We name things that draw together. We marvel at the capacity of things to move in coordination—and watch in awe at the sudden emergence of collective movement.
Consider a murmuration of starlings undulating in flight across the sky. These astonishing aerial ballets of up to several million birds, appear at dusk after a day of feeding in small groups and swirl in great displays across the sky.
What scientists understand about starlings is also what we need to understand about ourselves: that the ability to morph from individualism and small group action into collective, coordinated, and mass scale action is key to survival. Now. Today.
When we join as one great corpus, we protect the whole.
We have work to do! There are students and teachers we need to stand alongside. There are politicians that need confronting and new voices that need election. There is corruption that needs routing out and integrity that needs celebrating. It’s overwhelming—unless we follow the practices of starlings.
Here’s how they do that: here’s how we do that:
Individual birds synchronize their flight by spatially tracking with the six or seven birds closest around them;
So first gather six or seven folks and empower one another: read and watch and talk together, practice taking actions, communicate outwardly. Hold onto one another.
Each small flock joins the larger collective, by slipping into activity already in motion;
Then with your small group join the next larger thing happening around you: where do you stand and with whom do you stand?
The great size and constantly shifting shape of the flock confuses predators: a hawk, for instance, cannot figure out how to get its talons around this mirage of energies;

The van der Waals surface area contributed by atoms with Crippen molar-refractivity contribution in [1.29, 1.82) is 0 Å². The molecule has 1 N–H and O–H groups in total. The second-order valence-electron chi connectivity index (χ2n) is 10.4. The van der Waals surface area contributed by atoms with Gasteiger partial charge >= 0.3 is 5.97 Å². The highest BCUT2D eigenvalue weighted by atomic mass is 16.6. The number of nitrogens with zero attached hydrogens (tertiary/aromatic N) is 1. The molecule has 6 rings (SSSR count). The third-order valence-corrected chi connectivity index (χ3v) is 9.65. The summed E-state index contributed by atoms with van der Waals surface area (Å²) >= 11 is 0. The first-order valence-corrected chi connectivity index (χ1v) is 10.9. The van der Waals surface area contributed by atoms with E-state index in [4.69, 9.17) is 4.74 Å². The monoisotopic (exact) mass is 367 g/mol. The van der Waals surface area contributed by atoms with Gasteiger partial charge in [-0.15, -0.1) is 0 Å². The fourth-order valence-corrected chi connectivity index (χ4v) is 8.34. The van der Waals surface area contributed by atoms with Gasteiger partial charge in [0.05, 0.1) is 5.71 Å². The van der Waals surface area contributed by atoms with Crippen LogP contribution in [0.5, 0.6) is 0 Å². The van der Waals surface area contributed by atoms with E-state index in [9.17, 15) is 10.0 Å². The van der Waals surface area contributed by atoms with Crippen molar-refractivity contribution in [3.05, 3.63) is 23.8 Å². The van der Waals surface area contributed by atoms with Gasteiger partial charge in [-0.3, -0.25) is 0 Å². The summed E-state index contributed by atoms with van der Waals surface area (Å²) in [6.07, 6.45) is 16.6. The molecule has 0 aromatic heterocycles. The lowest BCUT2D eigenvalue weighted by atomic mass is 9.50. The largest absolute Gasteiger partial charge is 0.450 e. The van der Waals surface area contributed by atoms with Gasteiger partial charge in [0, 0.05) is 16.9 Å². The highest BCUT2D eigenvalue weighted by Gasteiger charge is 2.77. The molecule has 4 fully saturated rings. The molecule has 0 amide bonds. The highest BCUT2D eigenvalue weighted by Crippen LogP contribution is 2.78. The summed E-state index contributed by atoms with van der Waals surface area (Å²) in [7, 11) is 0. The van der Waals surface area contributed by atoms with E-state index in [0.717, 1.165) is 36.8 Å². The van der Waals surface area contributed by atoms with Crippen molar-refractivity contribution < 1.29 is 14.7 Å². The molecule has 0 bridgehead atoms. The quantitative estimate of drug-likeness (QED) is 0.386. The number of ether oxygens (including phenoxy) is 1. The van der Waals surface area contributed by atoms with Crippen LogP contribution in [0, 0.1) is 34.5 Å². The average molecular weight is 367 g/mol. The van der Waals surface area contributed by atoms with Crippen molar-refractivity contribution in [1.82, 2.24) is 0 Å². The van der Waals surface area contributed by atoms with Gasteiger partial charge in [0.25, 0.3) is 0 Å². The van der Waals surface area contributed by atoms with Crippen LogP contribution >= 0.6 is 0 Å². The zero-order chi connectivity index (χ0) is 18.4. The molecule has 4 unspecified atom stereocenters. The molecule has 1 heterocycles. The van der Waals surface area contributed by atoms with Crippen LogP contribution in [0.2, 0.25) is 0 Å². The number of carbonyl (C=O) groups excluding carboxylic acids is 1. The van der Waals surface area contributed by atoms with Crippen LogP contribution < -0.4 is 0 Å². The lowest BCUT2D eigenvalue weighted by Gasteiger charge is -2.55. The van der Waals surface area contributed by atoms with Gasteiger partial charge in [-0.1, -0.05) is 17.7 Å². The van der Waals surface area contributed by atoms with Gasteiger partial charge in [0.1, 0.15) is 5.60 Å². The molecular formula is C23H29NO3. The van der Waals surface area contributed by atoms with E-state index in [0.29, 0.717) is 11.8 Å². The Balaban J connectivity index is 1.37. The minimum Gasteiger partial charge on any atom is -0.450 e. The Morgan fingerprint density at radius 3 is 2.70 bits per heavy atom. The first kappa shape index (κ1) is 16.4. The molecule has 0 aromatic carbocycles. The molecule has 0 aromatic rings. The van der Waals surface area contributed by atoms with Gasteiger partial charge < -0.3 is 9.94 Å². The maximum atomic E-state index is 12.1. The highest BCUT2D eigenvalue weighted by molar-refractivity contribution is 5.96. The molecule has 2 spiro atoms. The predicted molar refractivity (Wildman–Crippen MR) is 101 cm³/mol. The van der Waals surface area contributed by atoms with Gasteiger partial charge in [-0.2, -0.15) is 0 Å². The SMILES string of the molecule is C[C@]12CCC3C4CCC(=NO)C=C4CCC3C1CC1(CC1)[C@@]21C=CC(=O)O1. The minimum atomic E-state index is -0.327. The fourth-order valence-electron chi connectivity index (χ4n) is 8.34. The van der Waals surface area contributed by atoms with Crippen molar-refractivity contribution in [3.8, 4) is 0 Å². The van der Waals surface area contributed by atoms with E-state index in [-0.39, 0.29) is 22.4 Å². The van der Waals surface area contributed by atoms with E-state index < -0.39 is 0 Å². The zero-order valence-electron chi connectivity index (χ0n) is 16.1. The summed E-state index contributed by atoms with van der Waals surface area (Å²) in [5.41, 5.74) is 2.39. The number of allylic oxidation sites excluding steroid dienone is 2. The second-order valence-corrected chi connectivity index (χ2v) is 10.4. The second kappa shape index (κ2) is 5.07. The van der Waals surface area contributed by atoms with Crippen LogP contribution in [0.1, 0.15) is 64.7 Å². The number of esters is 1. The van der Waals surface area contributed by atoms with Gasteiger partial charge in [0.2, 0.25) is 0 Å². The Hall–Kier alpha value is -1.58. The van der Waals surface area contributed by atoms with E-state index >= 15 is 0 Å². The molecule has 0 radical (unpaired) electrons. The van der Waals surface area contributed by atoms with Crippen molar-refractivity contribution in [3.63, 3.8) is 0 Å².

This is the power of great marches: a sense of safety when moving in tens, or hundreds, of thousands in peaceful demonstration; occupying space, linking arms, singing the revolution into being. Is danger present? May someone get hurt? Even killed? Yes. It is always so. AND YET—the collective survives.
It is also believed that there is an exchange of information going on about good feeding grounds for the next day.
By acting in coordination, we leave messages, stories, maps,–evidence of our flight and fight, in these times when we rise together—a mummeration of starlings becomes an urgency of citizens.
On March 14, at 10:00 AM in every time-zone all across the United States, students and teachers are invited to stop in the middle of the school day and observe 17 minutes of walkout to honor the 17 students and teachers who were killed on February 14 in Parkland, FL. Not a student or teacher? Join the larger flock: become an ally: stand at the edge of school property and show community support.
Call school administrations and make sure they are not disciplining students or faculty for taking part. Talk to colleges and universities and make sure they are supporting student activism that shows up on incoming freshman essays.
Find out of your representatives are taking money from the NRA—and join the defunding of the hawks.
If you’re anywhere near Washington DC on March 24, join the March for our Lives, organized by survivor students from Parkland. Find out what’s happening in your region.
Flock, flock, flock—the mummeration is urgent!
Roost for the night when you need to: rise with the morning light and include resistance and persistence in your daily life.